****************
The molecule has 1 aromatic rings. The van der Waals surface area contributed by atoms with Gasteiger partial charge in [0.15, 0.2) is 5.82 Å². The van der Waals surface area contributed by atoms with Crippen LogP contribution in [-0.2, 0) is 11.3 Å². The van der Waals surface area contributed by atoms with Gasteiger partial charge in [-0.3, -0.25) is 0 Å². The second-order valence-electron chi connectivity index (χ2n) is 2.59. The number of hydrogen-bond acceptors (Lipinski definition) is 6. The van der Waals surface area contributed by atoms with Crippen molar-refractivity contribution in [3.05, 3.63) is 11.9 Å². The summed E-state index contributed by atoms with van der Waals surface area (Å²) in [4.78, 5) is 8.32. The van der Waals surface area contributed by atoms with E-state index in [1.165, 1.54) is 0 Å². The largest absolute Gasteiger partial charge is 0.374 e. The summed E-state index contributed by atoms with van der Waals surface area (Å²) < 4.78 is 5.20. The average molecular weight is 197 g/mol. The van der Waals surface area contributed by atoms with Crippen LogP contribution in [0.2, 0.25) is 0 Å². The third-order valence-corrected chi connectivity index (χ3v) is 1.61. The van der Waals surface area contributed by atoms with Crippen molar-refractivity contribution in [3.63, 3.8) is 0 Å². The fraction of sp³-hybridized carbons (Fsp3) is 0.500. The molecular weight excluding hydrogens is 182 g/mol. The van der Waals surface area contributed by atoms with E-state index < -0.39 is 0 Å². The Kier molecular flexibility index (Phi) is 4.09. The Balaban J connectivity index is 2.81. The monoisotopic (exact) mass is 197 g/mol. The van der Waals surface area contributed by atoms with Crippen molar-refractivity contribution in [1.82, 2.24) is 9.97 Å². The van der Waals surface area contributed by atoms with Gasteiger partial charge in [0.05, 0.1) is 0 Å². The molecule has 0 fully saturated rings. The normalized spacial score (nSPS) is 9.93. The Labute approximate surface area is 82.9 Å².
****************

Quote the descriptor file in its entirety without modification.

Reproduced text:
The molecule has 1 aromatic rings. The van der Waals surface area contributed by atoms with Gasteiger partial charge in [0.15, 0.2) is 5.82 Å². The van der Waals surface area contributed by atoms with Crippen LogP contribution in [-0.2, 0) is 11.3 Å². The van der Waals surface area contributed by atoms with Gasteiger partial charge in [-0.3, -0.25) is 0 Å². The second-order valence-electron chi connectivity index (χ2n) is 2.59. The number of hydrogen-bond acceptors (Lipinski definition) is 6. The van der Waals surface area contributed by atoms with Crippen molar-refractivity contribution in [3.05, 3.63) is 11.9 Å². The summed E-state index contributed by atoms with van der Waals surface area (Å²) in [4.78, 5) is 8.32. The van der Waals surface area contributed by atoms with E-state index in [1.165, 1.54) is 0 Å². The largest absolute Gasteiger partial charge is 0.374 e. The summed E-state index contributed by atoms with van der Waals surface area (Å²) < 4.78 is 5.20. The average molecular weight is 197 g/mol. The van der Waals surface area contributed by atoms with Crippen LogP contribution in [0.2, 0.25) is 0 Å². The third-order valence-corrected chi connectivity index (χ3v) is 1.61. The van der Waals surface area contributed by atoms with Crippen molar-refractivity contribution in [3.63, 3.8) is 0 Å². The fraction of sp³-hybridized carbons (Fsp3) is 0.500. The molecular weight excluding hydrogens is 182 g/mol. The van der Waals surface area contributed by atoms with E-state index < -0.39 is 0 Å². The Kier molecular flexibility index (Phi) is 4.09. The Balaban J connectivity index is 2.81. The monoisotopic (exact) mass is 197 g/mol. The van der Waals surface area contributed by atoms with Crippen molar-refractivity contribution in [1.82, 2.24) is 9.97 Å². The van der Waals surface area contributed by atoms with Gasteiger partial charge in [0.05, 0.1) is 0 Å². The molecule has 0 fully saturated rings. The normalized spacial score (nSPS) is 9.93. The Labute approximate surface area is 82.9 Å².